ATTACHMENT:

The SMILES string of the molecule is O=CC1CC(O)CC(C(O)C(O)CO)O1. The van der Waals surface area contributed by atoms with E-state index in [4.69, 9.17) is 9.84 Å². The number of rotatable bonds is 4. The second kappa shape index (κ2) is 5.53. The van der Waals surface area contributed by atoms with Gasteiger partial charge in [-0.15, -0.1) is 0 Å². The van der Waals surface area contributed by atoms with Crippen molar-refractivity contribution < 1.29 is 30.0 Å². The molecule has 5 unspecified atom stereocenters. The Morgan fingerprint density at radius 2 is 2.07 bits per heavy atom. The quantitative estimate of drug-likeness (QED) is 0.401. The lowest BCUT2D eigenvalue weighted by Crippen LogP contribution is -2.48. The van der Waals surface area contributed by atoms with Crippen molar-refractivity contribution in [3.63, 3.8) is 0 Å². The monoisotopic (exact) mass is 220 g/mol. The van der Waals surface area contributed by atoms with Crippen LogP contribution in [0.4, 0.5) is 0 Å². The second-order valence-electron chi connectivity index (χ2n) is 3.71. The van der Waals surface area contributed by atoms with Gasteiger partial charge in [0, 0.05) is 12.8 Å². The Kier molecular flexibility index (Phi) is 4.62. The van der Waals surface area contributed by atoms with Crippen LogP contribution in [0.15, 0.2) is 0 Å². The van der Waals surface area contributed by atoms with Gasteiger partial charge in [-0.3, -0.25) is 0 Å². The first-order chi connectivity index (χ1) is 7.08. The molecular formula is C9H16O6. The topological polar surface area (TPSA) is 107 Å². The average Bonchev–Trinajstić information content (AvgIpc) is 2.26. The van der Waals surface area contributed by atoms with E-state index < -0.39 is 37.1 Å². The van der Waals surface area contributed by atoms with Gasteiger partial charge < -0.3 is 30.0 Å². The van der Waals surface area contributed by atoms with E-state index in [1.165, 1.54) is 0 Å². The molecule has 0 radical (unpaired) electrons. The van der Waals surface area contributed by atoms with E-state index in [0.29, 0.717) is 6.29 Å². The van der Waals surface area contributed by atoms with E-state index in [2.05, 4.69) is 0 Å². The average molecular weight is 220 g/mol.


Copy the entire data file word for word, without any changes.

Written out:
The SMILES string of the molecule is O=CC1CC(O)CC(C(O)C(O)CO)O1. The van der Waals surface area contributed by atoms with E-state index in [4.69, 9.17) is 9.84 Å². The number of rotatable bonds is 4. The second kappa shape index (κ2) is 5.53. The van der Waals surface area contributed by atoms with Gasteiger partial charge in [-0.15, -0.1) is 0 Å². The van der Waals surface area contributed by atoms with Crippen molar-refractivity contribution < 1.29 is 30.0 Å². The molecule has 5 unspecified atom stereocenters. The Morgan fingerprint density at radius 2 is 2.07 bits per heavy atom. The quantitative estimate of drug-likeness (QED) is 0.401. The lowest BCUT2D eigenvalue weighted by Crippen LogP contribution is -2.48. The van der Waals surface area contributed by atoms with Crippen molar-refractivity contribution in [3.63, 3.8) is 0 Å². The monoisotopic (exact) mass is 220 g/mol. The van der Waals surface area contributed by atoms with Crippen LogP contribution in [0.4, 0.5) is 0 Å². The second-order valence-electron chi connectivity index (χ2n) is 3.71. The van der Waals surface area contributed by atoms with Gasteiger partial charge in [0, 0.05) is 12.8 Å². The Kier molecular flexibility index (Phi) is 4.62. The van der Waals surface area contributed by atoms with Crippen LogP contribution in [0.15, 0.2) is 0 Å². The van der Waals surface area contributed by atoms with Gasteiger partial charge in [-0.3, -0.25) is 0 Å². The first-order chi connectivity index (χ1) is 7.08. The molecular formula is C9H16O6. The topological polar surface area (TPSA) is 107 Å². The average Bonchev–Trinajstić information content (AvgIpc) is 2.26. The van der Waals surface area contributed by atoms with E-state index < -0.39 is 37.1 Å². The van der Waals surface area contributed by atoms with Gasteiger partial charge < -0.3 is 30.0 Å². The van der Waals surface area contributed by atoms with E-state index in [1.165, 1.54) is 0 Å². The molecule has 0 radical (unpaired) electrons. The van der Waals surface area contributed by atoms with E-state index in [0.29, 0.717) is 6.29 Å². The van der Waals surface area contributed by atoms with E-state index in [2.05, 4.69) is 0 Å². The average molecular weight is 220 g/mol.